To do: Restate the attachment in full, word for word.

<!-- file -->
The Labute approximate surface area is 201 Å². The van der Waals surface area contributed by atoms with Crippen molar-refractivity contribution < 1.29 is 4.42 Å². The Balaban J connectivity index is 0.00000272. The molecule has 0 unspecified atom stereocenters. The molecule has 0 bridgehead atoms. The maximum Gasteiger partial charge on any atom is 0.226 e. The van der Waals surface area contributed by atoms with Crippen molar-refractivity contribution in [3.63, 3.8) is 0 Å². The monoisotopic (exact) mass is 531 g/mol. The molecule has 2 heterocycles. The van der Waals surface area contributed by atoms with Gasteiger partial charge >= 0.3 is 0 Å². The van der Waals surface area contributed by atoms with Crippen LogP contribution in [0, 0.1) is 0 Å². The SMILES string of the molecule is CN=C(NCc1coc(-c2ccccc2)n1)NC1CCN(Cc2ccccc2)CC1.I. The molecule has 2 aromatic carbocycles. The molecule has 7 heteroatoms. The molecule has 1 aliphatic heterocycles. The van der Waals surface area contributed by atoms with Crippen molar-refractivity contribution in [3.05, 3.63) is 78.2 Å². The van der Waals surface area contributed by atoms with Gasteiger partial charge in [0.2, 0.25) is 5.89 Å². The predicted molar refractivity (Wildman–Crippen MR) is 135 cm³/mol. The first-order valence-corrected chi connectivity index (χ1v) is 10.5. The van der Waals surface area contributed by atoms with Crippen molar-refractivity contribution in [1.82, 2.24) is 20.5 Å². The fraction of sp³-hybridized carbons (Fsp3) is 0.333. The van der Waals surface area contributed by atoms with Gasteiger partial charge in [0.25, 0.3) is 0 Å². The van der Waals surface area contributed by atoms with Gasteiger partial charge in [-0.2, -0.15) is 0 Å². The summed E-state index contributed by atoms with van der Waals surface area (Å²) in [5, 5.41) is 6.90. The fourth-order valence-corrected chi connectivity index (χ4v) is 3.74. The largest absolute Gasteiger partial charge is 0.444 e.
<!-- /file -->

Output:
The Labute approximate surface area is 201 Å². The van der Waals surface area contributed by atoms with Crippen molar-refractivity contribution < 1.29 is 4.42 Å². The Balaban J connectivity index is 0.00000272. The molecule has 0 unspecified atom stereocenters. The molecule has 0 bridgehead atoms. The maximum Gasteiger partial charge on any atom is 0.226 e. The van der Waals surface area contributed by atoms with Crippen molar-refractivity contribution in [3.63, 3.8) is 0 Å². The monoisotopic (exact) mass is 531 g/mol. The molecule has 2 heterocycles. The van der Waals surface area contributed by atoms with Gasteiger partial charge >= 0.3 is 0 Å². The van der Waals surface area contributed by atoms with Crippen LogP contribution in [0, 0.1) is 0 Å². The SMILES string of the molecule is CN=C(NCc1coc(-c2ccccc2)n1)NC1CCN(Cc2ccccc2)CC1.I. The molecule has 2 aromatic carbocycles. The molecule has 7 heteroatoms. The molecule has 1 aliphatic heterocycles. The van der Waals surface area contributed by atoms with Crippen molar-refractivity contribution in [3.05, 3.63) is 78.2 Å². The van der Waals surface area contributed by atoms with Gasteiger partial charge in [0.2, 0.25) is 5.89 Å². The predicted molar refractivity (Wildman–Crippen MR) is 135 cm³/mol. The first-order valence-corrected chi connectivity index (χ1v) is 10.5. The van der Waals surface area contributed by atoms with Crippen molar-refractivity contribution in [1.82, 2.24) is 20.5 Å². The fraction of sp³-hybridized carbons (Fsp3) is 0.333. The van der Waals surface area contributed by atoms with Gasteiger partial charge in [0.25, 0.3) is 0 Å². The van der Waals surface area contributed by atoms with Gasteiger partial charge in [-0.2, -0.15) is 0 Å². The summed E-state index contributed by atoms with van der Waals surface area (Å²) in [5, 5.41) is 6.90. The fourth-order valence-corrected chi connectivity index (χ4v) is 3.74. The largest absolute Gasteiger partial charge is 0.444 e.